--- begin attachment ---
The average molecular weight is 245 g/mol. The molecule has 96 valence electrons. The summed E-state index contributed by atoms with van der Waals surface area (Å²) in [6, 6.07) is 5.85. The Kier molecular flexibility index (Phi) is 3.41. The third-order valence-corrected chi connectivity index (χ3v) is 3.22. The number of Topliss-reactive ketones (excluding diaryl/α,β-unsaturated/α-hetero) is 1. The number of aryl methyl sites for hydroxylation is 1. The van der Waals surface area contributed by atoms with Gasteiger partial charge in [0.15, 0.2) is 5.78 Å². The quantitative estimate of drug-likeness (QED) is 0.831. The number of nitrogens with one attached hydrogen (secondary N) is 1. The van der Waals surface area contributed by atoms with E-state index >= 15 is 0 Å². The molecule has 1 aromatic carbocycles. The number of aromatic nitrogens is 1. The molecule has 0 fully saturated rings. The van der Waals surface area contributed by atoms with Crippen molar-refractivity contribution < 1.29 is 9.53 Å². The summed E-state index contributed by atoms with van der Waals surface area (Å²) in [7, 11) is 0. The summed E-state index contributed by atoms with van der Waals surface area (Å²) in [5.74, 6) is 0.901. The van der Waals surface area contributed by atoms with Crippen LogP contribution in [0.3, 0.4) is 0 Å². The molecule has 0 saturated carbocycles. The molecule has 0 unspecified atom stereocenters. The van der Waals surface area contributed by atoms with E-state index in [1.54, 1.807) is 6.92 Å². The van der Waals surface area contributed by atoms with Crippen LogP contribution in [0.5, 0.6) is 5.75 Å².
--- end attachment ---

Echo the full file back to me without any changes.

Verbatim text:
The average molecular weight is 245 g/mol. The molecule has 96 valence electrons. The summed E-state index contributed by atoms with van der Waals surface area (Å²) in [6, 6.07) is 5.85. The Kier molecular flexibility index (Phi) is 3.41. The third-order valence-corrected chi connectivity index (χ3v) is 3.22. The number of Topliss-reactive ketones (excluding diaryl/α,β-unsaturated/α-hetero) is 1. The number of aryl methyl sites for hydroxylation is 1. The van der Waals surface area contributed by atoms with Gasteiger partial charge in [0.15, 0.2) is 5.78 Å². The quantitative estimate of drug-likeness (QED) is 0.831. The number of nitrogens with one attached hydrogen (secondary N) is 1. The van der Waals surface area contributed by atoms with E-state index >= 15 is 0 Å². The molecule has 1 aromatic carbocycles. The number of aromatic nitrogens is 1. The molecule has 0 fully saturated rings. The van der Waals surface area contributed by atoms with Crippen molar-refractivity contribution < 1.29 is 9.53 Å². The summed E-state index contributed by atoms with van der Waals surface area (Å²) in [7, 11) is 0. The summed E-state index contributed by atoms with van der Waals surface area (Å²) in [5.74, 6) is 0.901. The van der Waals surface area contributed by atoms with Crippen LogP contribution in [0.3, 0.4) is 0 Å². The molecule has 0 saturated carbocycles. The molecule has 0 unspecified atom stereocenters. The van der Waals surface area contributed by atoms with E-state index in [1.54, 1.807) is 6.92 Å². The van der Waals surface area contributed by atoms with Crippen LogP contribution in [0.5, 0.6) is 5.75 Å².